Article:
However USB uses a tiered star topology, simular to that of 10BaseT Ethernet. This imposes the use of a hub somewhere, which adds to greater expense, more boxes on your desktop and more cables. However it is not as bad as it may seem. Many devices have USB hubs integrated into them. For example, your keyboard may contain a hub which is connected to your computer. Your mouse and other devices such as your digital camera can be plugged easily into the back of your keyboard. Monitors are just another peripheral on a long list which commonly have in-built hubs.
This tiered star topology, rather than simply daisy chaining devices together has some benefits. Firstly power to each device can be monitored and even switched off if an overcurrent condition occurs without disrupting other USB devices. Both high, full and low speed devices can be supported, with the hub filtering out high speed and full speed transactions so lower speed devices do not receive them.
Up to 127 devices can be connected to any one USB bus at any one given time. Need more devices? - simply add another port/host. While most earlier USB hosts had two ports, most manufacturers have seen this as limiting and are starting to introduce 4 and 5 port host cards with an internal port for hard disks etc. The early hosts had one USB controller and thus both ports shared the same available USB bandwidth. As bandwidth requirements grew, we are starting to see multi-port cards with two or more controllers allowing individual channels.
The USB host controllers have their own specifications. With USB 1.1, there were two Host Controller Interface Specifications, UHCI (Universal Host Controller Interface) developed by Intel which puts more of the burden on software (Microsoft) and allowing for cheaper hardware and the OHCI (Open Host Controller Interface) developed by Compaq, Microsoft and National Semiconductor which places more of the burden on hardware(Intel) and makes for simpler software. Typical hardware / software engineer relationship. . .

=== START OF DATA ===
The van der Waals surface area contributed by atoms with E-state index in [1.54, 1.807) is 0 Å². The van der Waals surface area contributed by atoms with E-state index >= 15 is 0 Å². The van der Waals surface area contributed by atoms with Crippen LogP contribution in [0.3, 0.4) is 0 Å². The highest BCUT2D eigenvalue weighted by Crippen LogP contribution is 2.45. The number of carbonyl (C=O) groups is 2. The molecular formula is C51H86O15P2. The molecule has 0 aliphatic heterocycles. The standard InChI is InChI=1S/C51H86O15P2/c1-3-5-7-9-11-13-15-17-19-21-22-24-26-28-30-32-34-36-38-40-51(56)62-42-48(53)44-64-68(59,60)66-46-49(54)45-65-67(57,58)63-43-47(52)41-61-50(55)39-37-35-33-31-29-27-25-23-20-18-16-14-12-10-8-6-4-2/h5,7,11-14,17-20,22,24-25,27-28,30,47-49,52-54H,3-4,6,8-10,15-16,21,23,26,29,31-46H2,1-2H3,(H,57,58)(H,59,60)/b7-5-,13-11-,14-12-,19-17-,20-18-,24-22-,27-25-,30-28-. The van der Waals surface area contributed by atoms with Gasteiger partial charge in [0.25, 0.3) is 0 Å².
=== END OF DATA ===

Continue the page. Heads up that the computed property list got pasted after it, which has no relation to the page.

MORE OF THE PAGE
With the introduction of USB 2.0 a new Host Controller Interface Specification was needed to describe the register level details specific to USB 2.0. The EHCI (Enhanced Host Controller Interface) was born. Significant Contributors include Intel, Compaq, NEC, Lucent and Microsoft so it would hopefully seem they have pooled together to provide us one interface standard and thus only one new driver to implement in our operating systems. Its about time.
USB as its name would suggest is a serial bus. It uses 4 shielded wires of which two are power (+5v & GND). The remaining two are twisted pair differential data signals. It uses a NRZI (Non Return to Zero Invert) encoding scheme to send data with a sync field to synchronise the host and receiver clocks.
USB supports plug’n’plug with dynamically loadable and unloadable drivers. The user simply plugs the device into the bus. The host will detect this addition, interrogate the newly inserted device and load the appropriate driver all in the time it takes the hourglass to blink on your screen provided a driver is installed for your device. The end user needs not worry about terminations, terms such as IRQs and port addresses, or rebooting the computer. Once the user is finished, they can simply lug the cable out, the host will detect its absence and automatically unload the driver.
The loading of the appropriate driver is done using a PID/VID (Product ID/Vendor ID) combination. The VID is supplied by the USB Implementor's forum at a cost and this is seen as another sticking point for USB. The latest info on fees can be found on the USB Implementor’s Website